In addition to the keynote addresses, seven peer-to-peer roundtables were held in total over both days of the conference, and these were moderated by KPMG experts from the United Kingdom, Australia, the Netherlands, Canada, India, the United States, Spain and Germany. Topics discussed by the panelists included future business of utilities, coal power generation outlook, future hotspots for global M&A in the power sector, smart cities - the impact of technology on consumer behavior, the future of the photovoltaic market, pushing the boundaries of offshore wind and cyber-security as a challenge for the industry in an interconnected world. Roundtable panelists included top executives of German and international power companies, financiers, political figures and representatives of non-governmental organizations, for example from RWE AG, Vattenfall, E.ON SE, CEZ Group, Gazprom Energoholding, First Solar, ACWA Power, Iberdrola and the Ministry of Energy and Power Development of the Republic of Zimbabwe.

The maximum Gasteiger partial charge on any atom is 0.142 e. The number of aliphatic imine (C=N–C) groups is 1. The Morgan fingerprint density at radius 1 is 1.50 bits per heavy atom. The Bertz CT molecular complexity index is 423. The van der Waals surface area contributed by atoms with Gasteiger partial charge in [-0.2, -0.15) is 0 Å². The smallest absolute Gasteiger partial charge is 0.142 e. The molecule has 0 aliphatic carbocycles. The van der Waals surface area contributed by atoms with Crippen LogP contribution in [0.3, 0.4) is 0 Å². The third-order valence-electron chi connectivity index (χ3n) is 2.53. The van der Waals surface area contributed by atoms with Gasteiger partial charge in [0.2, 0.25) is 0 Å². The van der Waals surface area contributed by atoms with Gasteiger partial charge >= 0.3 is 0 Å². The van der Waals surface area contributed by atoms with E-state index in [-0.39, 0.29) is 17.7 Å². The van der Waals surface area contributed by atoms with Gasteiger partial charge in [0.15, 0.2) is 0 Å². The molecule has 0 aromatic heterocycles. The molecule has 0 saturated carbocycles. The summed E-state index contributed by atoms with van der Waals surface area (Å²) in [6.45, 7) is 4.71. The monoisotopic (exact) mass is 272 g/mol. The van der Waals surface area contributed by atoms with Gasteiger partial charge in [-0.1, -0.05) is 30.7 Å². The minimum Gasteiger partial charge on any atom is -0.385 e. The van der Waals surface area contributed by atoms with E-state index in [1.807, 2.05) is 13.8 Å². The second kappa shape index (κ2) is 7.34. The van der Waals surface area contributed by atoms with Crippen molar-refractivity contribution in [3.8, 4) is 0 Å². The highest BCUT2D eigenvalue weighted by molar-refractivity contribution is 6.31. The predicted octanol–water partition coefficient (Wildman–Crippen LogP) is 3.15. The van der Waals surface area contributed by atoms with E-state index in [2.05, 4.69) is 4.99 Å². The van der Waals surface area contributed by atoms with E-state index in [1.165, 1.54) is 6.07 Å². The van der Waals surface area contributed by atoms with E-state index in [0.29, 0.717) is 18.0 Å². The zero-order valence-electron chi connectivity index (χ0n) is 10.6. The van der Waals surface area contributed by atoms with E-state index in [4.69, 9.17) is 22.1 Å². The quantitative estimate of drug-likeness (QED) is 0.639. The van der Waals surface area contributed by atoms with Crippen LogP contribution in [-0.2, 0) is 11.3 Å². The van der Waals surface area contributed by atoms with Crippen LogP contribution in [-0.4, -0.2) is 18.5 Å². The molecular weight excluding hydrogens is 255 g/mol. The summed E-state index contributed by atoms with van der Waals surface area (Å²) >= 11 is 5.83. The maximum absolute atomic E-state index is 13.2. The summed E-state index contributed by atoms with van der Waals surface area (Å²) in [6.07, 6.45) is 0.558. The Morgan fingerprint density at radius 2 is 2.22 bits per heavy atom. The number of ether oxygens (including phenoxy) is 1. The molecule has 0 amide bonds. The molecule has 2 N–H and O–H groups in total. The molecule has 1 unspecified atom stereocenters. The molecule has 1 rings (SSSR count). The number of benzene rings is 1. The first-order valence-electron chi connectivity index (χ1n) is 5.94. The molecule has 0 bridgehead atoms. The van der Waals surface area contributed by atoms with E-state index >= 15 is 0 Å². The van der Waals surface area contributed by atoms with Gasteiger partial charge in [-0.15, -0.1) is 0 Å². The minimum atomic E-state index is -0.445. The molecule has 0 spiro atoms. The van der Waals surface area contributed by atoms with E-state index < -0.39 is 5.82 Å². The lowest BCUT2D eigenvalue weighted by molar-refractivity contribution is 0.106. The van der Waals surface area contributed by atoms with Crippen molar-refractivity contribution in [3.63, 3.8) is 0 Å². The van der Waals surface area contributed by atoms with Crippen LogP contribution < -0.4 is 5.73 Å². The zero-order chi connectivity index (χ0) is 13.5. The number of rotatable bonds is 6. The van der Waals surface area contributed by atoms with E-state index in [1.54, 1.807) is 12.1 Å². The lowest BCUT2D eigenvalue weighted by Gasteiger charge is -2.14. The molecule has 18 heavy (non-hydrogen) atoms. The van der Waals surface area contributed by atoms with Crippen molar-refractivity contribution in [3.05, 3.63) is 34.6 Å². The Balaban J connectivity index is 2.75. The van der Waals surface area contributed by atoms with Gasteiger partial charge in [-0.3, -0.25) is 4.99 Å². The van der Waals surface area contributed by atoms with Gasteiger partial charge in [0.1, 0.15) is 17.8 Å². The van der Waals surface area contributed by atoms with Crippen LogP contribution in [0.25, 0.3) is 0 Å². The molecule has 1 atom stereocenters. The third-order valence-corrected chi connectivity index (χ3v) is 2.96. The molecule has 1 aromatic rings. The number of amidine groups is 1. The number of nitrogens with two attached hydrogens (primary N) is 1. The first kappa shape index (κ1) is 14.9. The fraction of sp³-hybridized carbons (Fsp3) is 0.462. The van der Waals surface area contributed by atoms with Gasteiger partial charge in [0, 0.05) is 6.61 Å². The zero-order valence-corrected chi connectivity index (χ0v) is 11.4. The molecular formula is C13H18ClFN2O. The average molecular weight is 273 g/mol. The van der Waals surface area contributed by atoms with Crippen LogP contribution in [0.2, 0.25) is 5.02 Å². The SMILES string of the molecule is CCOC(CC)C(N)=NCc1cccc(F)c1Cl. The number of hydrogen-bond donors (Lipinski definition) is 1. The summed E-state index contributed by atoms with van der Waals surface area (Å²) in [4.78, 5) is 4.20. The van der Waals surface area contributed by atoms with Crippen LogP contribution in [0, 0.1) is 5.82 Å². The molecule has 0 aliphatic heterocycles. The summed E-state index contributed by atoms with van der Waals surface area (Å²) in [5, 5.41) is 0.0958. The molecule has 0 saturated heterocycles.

The panels not only presented to conference participants a reflection of the current state of affairs the in the energy sector, but also allowed them an opportunity to glimpse the future.

On the whole, the conference made clear that the future will be marked by great challenges: the energy industry must respond to the increasing energy needs of emerging markets and improve existing infrastructure in developed markets while respecting ambitious climate targets. Those who set the right course now can look to the future with optimism and take advantage of the growing significance of power generation and supply.